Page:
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Five reasons to consider alternatives to private credit

May 1, 2024
clock 5 MIN READ

Data suggests that at the current rate of deal execution, it will take almost five years to deploy committed capital. This raises concerns for investors and should prompt consideration of other options. For example, structured credit offers a similar risk/return profile to private credit—without some of the disadvantages.

Five key considerations if you are contemplating a fresh allocation to private credit.

  1. Liquidity concerns
    An allocation to a private credit fund and its drawdown model could take years to meet the desired target exposure. Plus, private credit is wholly owned, generally not syndicated, and trades by appointment, if at all. There is no formal secondary market, so unwinding an investment means finding a buyer, paying a transaction fee, and taking a liquidity haircut. Unlike private credit, structured credit trades in a relatively liquid secondary market with minimal latency to achieving target exposure levels. 
  2. Transparency
    Private credit tends to lend to smaller companies. Investors are beholden to what the manager chooses to share about the private borrower. Conversely, a structured credit investment offers superior transparency by way of its credit rating and public financials.
  3. Underwriting consistency
    There is dispersion in private credit underwriting quality. While the best funds do generally reliable underwriting, underwriting standards and covenants have loosened as more private credit managers compete with banks (on the upper end) and each other for deals. As banks begin to lend again and compete with the slew of new private credit entrants, it could lead to compressed spreads and less investor-friendly terms.
  4. Structural risk mitigation
    Private credit managers call capital loan-by-loan. Often, in the upper-middle market, where the multibillion-dollar funds play due to their size, many loans are structured as uni-tranche deals, a hybrid loan structure that combines senior and subordinated debt into one debt instrument. These deals are newer and have not been fully tested by the bankruptcy courts, and may prove to be less investor friendly after the dust settles. Further, a portfolio of directly originated loans has no structural subordination, meaning that if any loan in the private credit portfolio defaults, the investor returns will be negatively impacted. In structured credit, securitization adds a layer of structural risk mitigation.
  5. Similar return potential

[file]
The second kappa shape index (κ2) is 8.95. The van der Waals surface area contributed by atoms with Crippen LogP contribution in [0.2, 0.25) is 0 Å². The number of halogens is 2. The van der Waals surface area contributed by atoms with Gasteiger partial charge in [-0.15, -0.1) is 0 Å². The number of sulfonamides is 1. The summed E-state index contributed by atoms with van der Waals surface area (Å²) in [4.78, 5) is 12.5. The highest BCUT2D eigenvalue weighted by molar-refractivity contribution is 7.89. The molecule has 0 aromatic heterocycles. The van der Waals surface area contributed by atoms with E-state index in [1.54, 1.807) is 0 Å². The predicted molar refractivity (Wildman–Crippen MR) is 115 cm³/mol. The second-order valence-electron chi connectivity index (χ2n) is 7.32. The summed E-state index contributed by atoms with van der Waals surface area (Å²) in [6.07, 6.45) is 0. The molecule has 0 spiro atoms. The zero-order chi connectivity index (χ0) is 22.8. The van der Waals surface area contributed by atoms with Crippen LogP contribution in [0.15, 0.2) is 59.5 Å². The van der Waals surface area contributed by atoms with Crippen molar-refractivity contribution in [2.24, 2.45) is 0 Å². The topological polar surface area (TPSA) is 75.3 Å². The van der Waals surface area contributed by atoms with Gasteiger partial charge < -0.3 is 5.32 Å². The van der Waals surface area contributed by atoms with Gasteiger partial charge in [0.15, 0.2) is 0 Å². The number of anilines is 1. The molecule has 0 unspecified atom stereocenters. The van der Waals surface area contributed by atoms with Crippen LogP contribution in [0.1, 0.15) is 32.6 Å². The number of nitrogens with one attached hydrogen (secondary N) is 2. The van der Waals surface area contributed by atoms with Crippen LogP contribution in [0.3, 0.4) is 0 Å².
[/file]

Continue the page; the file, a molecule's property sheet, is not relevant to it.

We believe the potential returns from an actively managed portfolio of collateralized loan obligation (CLO) debt and equity are on par with those of private credit. Just as yields look similar across these assets, historical returns do as well. 

Insights for institutional investors

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Information provided by SEI Investments Canada Company, a wholly owned subsidiary of SEI Investments Company, serves as the investment fund manager and portfolio manager of the SEI Funds in Canada.

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There are risks involved with investing, including loss of principal. Collateralized loan obligations (CLOs) and other structured finance securities may present risks similar to those of the other types of debt obligations and, in fact, such risks may be of greater significance in the case of CLO and other structured finance securities. In addition to the general risks associated with investing in debt securities, CLO securities carry additional risks, including: (1) the possibility that distributions from collateral assets will not be adequate to make interest or other payments; (2) the quality of the collateral may decline in value or default; (3) CLO equity and junior debt tranches will likely be
subordinate in right of payment to other senior classes of CLO debt; and (4) the complex structure of a particular security may not be fully understood at the time of investment and may produce disputes with the issuer or unexpected investment results.

CLOs are subject to liquidity risk. CLOs may invest in securities that are subject to legal or other restrictions on transfer or for which no liquid market exists. The market for certain investments may become illiquid due to specific adverse changes in the conditions of a particular issuer or under adverse market or economic conditions independent of the issuer. The market prices, if any, for such securities tend to be volatile and the Fund and CLO managers may not be able to sell them when it desires to do so or to realize what it perceives to be their fair value in the event of a sale. CLO portfolios tend to have a certain amount of overlap across underlying obligors.

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